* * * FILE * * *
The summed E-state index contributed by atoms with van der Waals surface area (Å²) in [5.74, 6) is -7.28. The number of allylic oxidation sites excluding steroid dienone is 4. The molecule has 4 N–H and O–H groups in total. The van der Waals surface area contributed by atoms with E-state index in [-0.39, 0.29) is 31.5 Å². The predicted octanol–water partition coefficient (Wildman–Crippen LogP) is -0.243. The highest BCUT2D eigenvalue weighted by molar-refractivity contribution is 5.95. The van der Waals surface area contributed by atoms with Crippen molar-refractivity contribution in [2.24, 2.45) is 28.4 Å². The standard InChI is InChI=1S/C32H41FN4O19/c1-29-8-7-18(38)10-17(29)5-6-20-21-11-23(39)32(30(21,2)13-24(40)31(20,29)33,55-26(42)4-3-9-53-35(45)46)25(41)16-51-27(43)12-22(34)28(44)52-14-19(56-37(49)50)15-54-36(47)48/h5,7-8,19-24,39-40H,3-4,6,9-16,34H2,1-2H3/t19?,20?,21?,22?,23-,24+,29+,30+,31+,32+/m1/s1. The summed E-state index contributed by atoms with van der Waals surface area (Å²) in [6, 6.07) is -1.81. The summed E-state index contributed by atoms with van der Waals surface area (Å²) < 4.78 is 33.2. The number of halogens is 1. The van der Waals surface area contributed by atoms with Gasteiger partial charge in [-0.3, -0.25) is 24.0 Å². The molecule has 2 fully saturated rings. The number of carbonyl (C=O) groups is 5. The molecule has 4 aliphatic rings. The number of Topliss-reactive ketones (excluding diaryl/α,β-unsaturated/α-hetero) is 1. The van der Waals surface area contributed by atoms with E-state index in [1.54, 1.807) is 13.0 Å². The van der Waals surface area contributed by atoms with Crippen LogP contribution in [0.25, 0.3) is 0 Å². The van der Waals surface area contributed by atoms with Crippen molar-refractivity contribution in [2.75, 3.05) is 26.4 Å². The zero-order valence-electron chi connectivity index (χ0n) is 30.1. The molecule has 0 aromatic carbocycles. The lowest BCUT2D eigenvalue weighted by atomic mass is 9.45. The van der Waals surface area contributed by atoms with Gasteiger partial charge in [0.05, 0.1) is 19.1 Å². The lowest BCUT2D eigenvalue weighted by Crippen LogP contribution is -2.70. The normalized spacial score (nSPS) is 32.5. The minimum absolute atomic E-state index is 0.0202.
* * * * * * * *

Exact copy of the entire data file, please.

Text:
The summed E-state index contributed by atoms with van der Waals surface area (Å²) in [5.74, 6) is -7.28. The number of allylic oxidation sites excluding steroid dienone is 4. The molecule has 4 N–H and O–H groups in total. The van der Waals surface area contributed by atoms with E-state index in [-0.39, 0.29) is 31.5 Å². The predicted octanol–water partition coefficient (Wildman–Crippen LogP) is -0.243. The highest BCUT2D eigenvalue weighted by molar-refractivity contribution is 5.95. The van der Waals surface area contributed by atoms with Crippen molar-refractivity contribution in [2.24, 2.45) is 28.4 Å². The standard InChI is InChI=1S/C32H41FN4O19/c1-29-8-7-18(38)10-17(29)5-6-20-21-11-23(39)32(30(21,2)13-24(40)31(20,29)33,55-26(42)4-3-9-53-35(45)46)25(41)16-51-27(43)12-22(34)28(44)52-14-19(56-37(49)50)15-54-36(47)48/h5,7-8,19-24,39-40H,3-4,6,9-16,34H2,1-2H3/t19?,20?,21?,22?,23-,24+,29+,30+,31+,32+/m1/s1. The summed E-state index contributed by atoms with van der Waals surface area (Å²) in [6, 6.07) is -1.81. The summed E-state index contributed by atoms with van der Waals surface area (Å²) < 4.78 is 33.2. The number of halogens is 1. The van der Waals surface area contributed by atoms with Gasteiger partial charge in [-0.3, -0.25) is 24.0 Å². The molecule has 2 fully saturated rings. The number of carbonyl (C=O) groups is 5. The molecule has 4 aliphatic rings. The number of Topliss-reactive ketones (excluding diaryl/α,β-unsaturated/α-hetero) is 1. The van der Waals surface area contributed by atoms with E-state index in [1.54, 1.807) is 13.0 Å². The van der Waals surface area contributed by atoms with Crippen LogP contribution in [0.25, 0.3) is 0 Å². The van der Waals surface area contributed by atoms with Crippen molar-refractivity contribution in [2.75, 3.05) is 26.4 Å². The zero-order valence-electron chi connectivity index (χ0n) is 30.1. The molecule has 0 aromatic carbocycles. The lowest BCUT2D eigenvalue weighted by atomic mass is 9.45. The van der Waals surface area contributed by atoms with Gasteiger partial charge in [0.05, 0.1) is 19.1 Å². The lowest BCUT2D eigenvalue weighted by Crippen LogP contribution is -2.70. The normalized spacial score (nSPS) is 32.5. The minimum absolute atomic E-state index is 0.0202.